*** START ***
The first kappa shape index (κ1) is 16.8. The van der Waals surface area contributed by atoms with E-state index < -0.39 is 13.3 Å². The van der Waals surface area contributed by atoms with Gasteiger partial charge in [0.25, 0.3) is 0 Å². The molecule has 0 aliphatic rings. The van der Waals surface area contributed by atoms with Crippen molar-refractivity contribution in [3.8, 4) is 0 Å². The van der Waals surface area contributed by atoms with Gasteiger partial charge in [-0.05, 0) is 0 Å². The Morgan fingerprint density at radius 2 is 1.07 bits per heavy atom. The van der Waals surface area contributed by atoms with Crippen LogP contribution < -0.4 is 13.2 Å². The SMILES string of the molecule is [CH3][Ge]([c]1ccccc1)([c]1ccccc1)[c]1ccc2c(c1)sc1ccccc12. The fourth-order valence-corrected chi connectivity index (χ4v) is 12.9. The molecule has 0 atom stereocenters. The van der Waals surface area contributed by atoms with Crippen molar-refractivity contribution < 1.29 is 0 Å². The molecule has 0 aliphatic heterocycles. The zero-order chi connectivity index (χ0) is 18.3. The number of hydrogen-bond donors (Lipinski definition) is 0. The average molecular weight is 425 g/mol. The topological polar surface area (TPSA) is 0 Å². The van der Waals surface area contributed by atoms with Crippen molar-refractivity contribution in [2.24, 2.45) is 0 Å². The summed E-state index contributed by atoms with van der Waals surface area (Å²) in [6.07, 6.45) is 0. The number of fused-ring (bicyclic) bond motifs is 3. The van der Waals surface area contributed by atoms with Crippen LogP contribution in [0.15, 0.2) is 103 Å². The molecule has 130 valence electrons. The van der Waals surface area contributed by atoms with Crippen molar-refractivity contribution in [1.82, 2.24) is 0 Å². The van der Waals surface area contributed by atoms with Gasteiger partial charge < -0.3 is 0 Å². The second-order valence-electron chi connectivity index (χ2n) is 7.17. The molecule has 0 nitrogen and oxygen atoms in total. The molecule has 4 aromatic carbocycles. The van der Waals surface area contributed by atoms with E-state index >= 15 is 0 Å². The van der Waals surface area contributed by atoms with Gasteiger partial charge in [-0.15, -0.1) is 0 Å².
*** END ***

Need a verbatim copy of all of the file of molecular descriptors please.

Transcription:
The first kappa shape index (κ1) is 16.8. The van der Waals surface area contributed by atoms with E-state index < -0.39 is 13.3 Å². The van der Waals surface area contributed by atoms with Gasteiger partial charge in [0.25, 0.3) is 0 Å². The molecule has 0 aliphatic rings. The van der Waals surface area contributed by atoms with Crippen molar-refractivity contribution in [3.8, 4) is 0 Å². The van der Waals surface area contributed by atoms with Gasteiger partial charge in [-0.05, 0) is 0 Å². The Morgan fingerprint density at radius 2 is 1.07 bits per heavy atom. The van der Waals surface area contributed by atoms with Crippen LogP contribution < -0.4 is 13.2 Å². The SMILES string of the molecule is [CH3][Ge]([c]1ccccc1)([c]1ccccc1)[c]1ccc2c(c1)sc1ccccc12. The fourth-order valence-corrected chi connectivity index (χ4v) is 12.9. The molecule has 0 atom stereocenters. The van der Waals surface area contributed by atoms with Crippen molar-refractivity contribution < 1.29 is 0 Å². The molecule has 0 aliphatic heterocycles. The zero-order chi connectivity index (χ0) is 18.3. The number of hydrogen-bond donors (Lipinski definition) is 0. The average molecular weight is 425 g/mol. The topological polar surface area (TPSA) is 0 Å². The van der Waals surface area contributed by atoms with Crippen molar-refractivity contribution in [2.24, 2.45) is 0 Å². The summed E-state index contributed by atoms with van der Waals surface area (Å²) in [6.07, 6.45) is 0. The number of fused-ring (bicyclic) bond motifs is 3. The van der Waals surface area contributed by atoms with Crippen LogP contribution in [0.15, 0.2) is 103 Å². The molecule has 130 valence electrons. The van der Waals surface area contributed by atoms with Crippen molar-refractivity contribution in [1.82, 2.24) is 0 Å². The van der Waals surface area contributed by atoms with Gasteiger partial charge < -0.3 is 0 Å². The second-order valence-electron chi connectivity index (χ2n) is 7.17. The molecule has 0 nitrogen and oxygen atoms in total. The molecule has 4 aromatic carbocycles. The van der Waals surface area contributed by atoms with E-state index >= 15 is 0 Å². The van der Waals surface area contributed by atoms with Gasteiger partial charge in [-0.15, -0.1) is 0 Å².